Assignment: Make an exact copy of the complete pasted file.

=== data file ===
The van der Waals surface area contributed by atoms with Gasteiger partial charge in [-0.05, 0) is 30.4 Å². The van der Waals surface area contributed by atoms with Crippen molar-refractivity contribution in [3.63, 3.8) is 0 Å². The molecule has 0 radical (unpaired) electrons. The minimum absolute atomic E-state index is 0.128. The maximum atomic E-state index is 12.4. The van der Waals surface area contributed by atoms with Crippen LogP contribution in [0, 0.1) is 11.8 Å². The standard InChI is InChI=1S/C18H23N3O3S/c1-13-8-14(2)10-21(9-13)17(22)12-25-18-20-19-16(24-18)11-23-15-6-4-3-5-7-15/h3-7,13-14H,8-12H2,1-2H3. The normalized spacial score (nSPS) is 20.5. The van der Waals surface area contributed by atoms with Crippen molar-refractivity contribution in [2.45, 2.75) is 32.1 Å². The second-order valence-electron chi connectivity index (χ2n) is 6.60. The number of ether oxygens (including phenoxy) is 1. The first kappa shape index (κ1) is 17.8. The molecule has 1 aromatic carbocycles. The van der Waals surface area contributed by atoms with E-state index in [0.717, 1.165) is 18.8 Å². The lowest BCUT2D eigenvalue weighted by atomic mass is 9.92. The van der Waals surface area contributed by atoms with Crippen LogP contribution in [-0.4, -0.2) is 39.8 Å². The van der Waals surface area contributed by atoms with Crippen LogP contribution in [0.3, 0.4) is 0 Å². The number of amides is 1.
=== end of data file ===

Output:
The van der Waals surface area contributed by atoms with Gasteiger partial charge in [-0.05, 0) is 30.4 Å². The van der Waals surface area contributed by atoms with Crippen molar-refractivity contribution in [3.63, 3.8) is 0 Å². The molecule has 0 radical (unpaired) electrons. The minimum absolute atomic E-state index is 0.128. The maximum atomic E-state index is 12.4. The van der Waals surface area contributed by atoms with Crippen LogP contribution in [0, 0.1) is 11.8 Å². The standard InChI is InChI=1S/C18H23N3O3S/c1-13-8-14(2)10-21(9-13)17(22)12-25-18-20-19-16(24-18)11-23-15-6-4-3-5-7-15/h3-7,13-14H,8-12H2,1-2H3. The normalized spacial score (nSPS) is 20.5. The van der Waals surface area contributed by atoms with Crippen molar-refractivity contribution in [2.45, 2.75) is 32.1 Å². The second-order valence-electron chi connectivity index (χ2n) is 6.60. The number of ether oxygens (including phenoxy) is 1. The first kappa shape index (κ1) is 17.8. The molecule has 1 aromatic carbocycles. The van der Waals surface area contributed by atoms with E-state index in [0.717, 1.165) is 18.8 Å². The lowest BCUT2D eigenvalue weighted by atomic mass is 9.92. The van der Waals surface area contributed by atoms with Crippen LogP contribution in [-0.4, -0.2) is 39.8 Å². The van der Waals surface area contributed by atoms with Crippen LogP contribution in [0.3, 0.4) is 0 Å². The number of amides is 1.